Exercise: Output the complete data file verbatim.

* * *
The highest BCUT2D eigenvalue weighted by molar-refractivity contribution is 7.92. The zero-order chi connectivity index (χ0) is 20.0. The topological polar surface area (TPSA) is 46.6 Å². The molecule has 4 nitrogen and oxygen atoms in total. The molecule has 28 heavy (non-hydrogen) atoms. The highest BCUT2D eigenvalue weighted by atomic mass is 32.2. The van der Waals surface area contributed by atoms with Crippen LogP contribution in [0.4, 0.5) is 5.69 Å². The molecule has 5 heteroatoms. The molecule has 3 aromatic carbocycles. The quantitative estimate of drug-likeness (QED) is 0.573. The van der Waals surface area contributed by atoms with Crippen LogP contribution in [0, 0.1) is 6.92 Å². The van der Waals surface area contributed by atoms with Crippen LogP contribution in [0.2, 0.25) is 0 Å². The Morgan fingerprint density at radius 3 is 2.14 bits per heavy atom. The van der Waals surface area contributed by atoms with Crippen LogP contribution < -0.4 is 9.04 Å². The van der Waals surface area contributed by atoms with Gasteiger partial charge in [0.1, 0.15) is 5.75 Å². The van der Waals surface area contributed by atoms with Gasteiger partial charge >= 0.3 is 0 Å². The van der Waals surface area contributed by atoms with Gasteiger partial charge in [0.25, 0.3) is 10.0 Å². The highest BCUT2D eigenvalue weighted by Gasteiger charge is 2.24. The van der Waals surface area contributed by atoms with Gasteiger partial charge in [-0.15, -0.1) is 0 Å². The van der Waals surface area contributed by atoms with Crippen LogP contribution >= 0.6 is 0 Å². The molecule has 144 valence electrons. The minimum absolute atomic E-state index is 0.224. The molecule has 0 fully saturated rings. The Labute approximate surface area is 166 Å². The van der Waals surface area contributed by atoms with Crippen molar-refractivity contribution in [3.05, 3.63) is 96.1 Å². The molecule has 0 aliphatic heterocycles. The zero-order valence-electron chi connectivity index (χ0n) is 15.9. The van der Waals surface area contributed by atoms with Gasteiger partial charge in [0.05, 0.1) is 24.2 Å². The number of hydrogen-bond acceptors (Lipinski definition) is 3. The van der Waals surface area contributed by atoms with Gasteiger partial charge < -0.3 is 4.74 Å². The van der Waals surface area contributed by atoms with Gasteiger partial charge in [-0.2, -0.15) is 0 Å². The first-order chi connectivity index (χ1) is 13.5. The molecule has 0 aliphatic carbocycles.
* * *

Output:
The highest BCUT2D eigenvalue weighted by molar-refractivity contribution is 7.92. The zero-order chi connectivity index (χ0) is 20.0. The topological polar surface area (TPSA) is 46.6 Å². The molecule has 4 nitrogen and oxygen atoms in total. The molecule has 28 heavy (non-hydrogen) atoms. The highest BCUT2D eigenvalue weighted by atomic mass is 32.2. The van der Waals surface area contributed by atoms with Crippen LogP contribution in [0.4, 0.5) is 5.69 Å². The molecule has 5 heteroatoms. The molecule has 3 aromatic carbocycles. The quantitative estimate of drug-likeness (QED) is 0.573. The van der Waals surface area contributed by atoms with Crippen LogP contribution in [0, 0.1) is 6.92 Å². The van der Waals surface area contributed by atoms with Crippen LogP contribution in [0.2, 0.25) is 0 Å². The Morgan fingerprint density at radius 3 is 2.14 bits per heavy atom. The van der Waals surface area contributed by atoms with Crippen LogP contribution < -0.4 is 9.04 Å². The van der Waals surface area contributed by atoms with Gasteiger partial charge in [0.1, 0.15) is 5.75 Å². The van der Waals surface area contributed by atoms with Gasteiger partial charge >= 0.3 is 0 Å². The van der Waals surface area contributed by atoms with Gasteiger partial charge in [0.25, 0.3) is 10.0 Å². The highest BCUT2D eigenvalue weighted by Gasteiger charge is 2.24. The van der Waals surface area contributed by atoms with Gasteiger partial charge in [-0.15, -0.1) is 0 Å². The van der Waals surface area contributed by atoms with Crippen LogP contribution >= 0.6 is 0 Å². The molecule has 144 valence electrons. The minimum absolute atomic E-state index is 0.224. The molecule has 0 fully saturated rings. The Labute approximate surface area is 166 Å². The van der Waals surface area contributed by atoms with Crippen molar-refractivity contribution in [3.05, 3.63) is 96.1 Å². The molecule has 0 aliphatic heterocycles. The zero-order valence-electron chi connectivity index (χ0n) is 15.9. The van der Waals surface area contributed by atoms with Gasteiger partial charge in [0.05, 0.1) is 24.2 Å². The number of hydrogen-bond acceptors (Lipinski definition) is 3. The van der Waals surface area contributed by atoms with Gasteiger partial charge < -0.3 is 4.74 Å². The van der Waals surface area contributed by atoms with Gasteiger partial charge in [-0.2, -0.15) is 0 Å². The first-order chi connectivity index (χ1) is 13.5. The molecule has 0 aliphatic carbocycles.